ADDIS ABABA, July 23 (Xinhua) -- The African Union (AU) and the World Health Organization (WHO) on Tuesday urged countries to refrain from closing borders or place any restrictions on travel and trade from the Ebola-affected countries.
The urgent call was made by the AU's Africa Centers for Disease Control and Prevention (Africa CDC) and the WHO Regional Office for Africa in a statement issued Tuesday, as they reiterated the need for all AU member countries to adhere to recommendations, emphasizing against possible restrictions on travel and trade with the Ebola-affected countries.
According to the AU, as of July 18, 2019, the Ministry of Public Health of the DRC reported 2,532 cases, in which some 2,438 confirmed and 94 probable, with 1,705 deaths and 718 cured, in an outbreak that is the second largest in the history of Ebola since it was discovered in 1976.
"No country should close its borders or place any restrictions on travel and trade, including general quarantine of travelers from the Ebola-affected countries, currently the DRC," the joint AU-WHO statement read.
According to the AU and WHO, such measures on restrictions on travel and trade from the Ebola-affected countries "compromises economies and impede response operations."
"There should be no requirement of certificates of Ebola vaccination for any movement across borders or for issuance of visas, as there is currently no licensed vaccine against Ebola," the joint statement read.
Noting that exit screening is recommended at international airports in affected countries, the two organizations also stressed that "entry screening at international airports or other ports of entry outside countries neighboring the DRC is not recommended as it is not effective and involves large amounts of resources."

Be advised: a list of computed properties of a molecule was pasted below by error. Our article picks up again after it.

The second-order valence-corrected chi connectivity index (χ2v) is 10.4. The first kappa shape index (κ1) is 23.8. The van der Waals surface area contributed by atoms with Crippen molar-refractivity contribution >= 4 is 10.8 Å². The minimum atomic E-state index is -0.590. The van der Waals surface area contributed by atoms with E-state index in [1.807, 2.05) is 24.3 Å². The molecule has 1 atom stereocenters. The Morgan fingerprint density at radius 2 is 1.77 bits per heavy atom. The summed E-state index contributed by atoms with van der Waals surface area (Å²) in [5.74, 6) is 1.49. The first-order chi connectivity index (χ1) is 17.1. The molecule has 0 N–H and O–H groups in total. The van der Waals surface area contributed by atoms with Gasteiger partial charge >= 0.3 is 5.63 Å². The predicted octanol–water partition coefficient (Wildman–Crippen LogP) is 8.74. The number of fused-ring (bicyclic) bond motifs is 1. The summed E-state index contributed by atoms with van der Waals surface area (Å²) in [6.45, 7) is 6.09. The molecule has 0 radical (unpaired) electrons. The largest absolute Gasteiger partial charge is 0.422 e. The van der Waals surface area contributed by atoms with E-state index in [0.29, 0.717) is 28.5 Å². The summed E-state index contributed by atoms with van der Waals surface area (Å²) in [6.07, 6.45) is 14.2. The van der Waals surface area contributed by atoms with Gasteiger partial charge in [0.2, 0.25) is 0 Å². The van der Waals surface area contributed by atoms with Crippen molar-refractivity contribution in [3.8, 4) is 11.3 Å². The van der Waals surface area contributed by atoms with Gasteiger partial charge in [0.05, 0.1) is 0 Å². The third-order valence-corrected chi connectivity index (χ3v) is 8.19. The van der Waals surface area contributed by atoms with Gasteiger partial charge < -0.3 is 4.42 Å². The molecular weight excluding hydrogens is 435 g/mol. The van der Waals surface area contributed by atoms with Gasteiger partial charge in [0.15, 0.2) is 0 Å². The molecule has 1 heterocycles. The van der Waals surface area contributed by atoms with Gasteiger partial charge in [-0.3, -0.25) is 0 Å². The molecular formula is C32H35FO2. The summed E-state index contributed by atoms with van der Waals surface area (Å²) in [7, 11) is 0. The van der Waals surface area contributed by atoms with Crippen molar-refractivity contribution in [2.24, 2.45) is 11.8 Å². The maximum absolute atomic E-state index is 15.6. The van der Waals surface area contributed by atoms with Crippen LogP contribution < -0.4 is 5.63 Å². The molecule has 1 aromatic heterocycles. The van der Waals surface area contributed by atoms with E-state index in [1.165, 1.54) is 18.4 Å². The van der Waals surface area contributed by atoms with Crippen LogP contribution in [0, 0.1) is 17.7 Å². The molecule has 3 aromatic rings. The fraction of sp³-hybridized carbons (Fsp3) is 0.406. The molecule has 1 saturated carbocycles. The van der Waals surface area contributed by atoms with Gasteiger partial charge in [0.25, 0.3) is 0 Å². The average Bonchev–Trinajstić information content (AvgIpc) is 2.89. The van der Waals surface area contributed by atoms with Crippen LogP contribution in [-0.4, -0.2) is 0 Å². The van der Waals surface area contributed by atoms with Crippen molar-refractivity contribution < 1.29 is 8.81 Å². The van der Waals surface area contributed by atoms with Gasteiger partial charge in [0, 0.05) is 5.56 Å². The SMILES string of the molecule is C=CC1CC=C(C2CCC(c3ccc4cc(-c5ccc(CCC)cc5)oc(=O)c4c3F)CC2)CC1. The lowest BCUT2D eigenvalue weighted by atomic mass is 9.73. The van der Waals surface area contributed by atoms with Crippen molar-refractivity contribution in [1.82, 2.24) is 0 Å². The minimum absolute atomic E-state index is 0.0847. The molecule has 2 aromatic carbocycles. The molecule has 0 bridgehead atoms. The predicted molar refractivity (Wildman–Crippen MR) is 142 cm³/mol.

"National authorities should work with airlines, airports and other transport and tourism industries to encourage communication and collaboration, and to ensure that the measures adopted are in line with WHO guidance for travel and transport during outbreaks," the joint statement read.
The joint call came after the WHO last week declared the ongoing Ebola virus disease outbreak in DRC as a public health emergency of international concern (PHEIC).
The WHO, in declaring the DRC Ebola virus disease outbreak as PHEIC, mainly took into consideration the first confirmed case in Goma, a city of almost two million inhabitants and close to the border with Rwanda, and the gateway to the rest of DRC and the world, it was noted.
Noting that there have been five PHEIC declarations between 2009 and 2019, the two organizations also stressed that "the declaration of a PHEIC is a call to action."
"It is time for the African continent and indeed the world to redouble our efforts in solidarity with the DRC to end this outbreak and build a stronger health system," the joint statement read.
The AU, following the WHO's categorization of the Ebola virus outbreak as PHEIC, also on Saturday revealed its decision to deploy more healthcare experts to respond to the Ebola virus outbreak in the DRC.
"The AU will reactivate the African Voluntary Health Corps (AVoHC) and deploy them not just in the DRC but also in other countries within the region," John Nkengasong, Director of the Africa CDC, told a press conference at the AU headquarters in Ethiopia's capital Addis Ababa.
Africa CDC, which has been supporting response efforts in the DRC since August 2018, presently operates with 41 experts who were deployed in the field, some of whom are said to be AVoHC members.
The AU, which had previously deployed the AVoHC in West Africa to respond to the outbreak back in 2014 to 2015, said that the AVoHC "will be very useful in the current outbreak."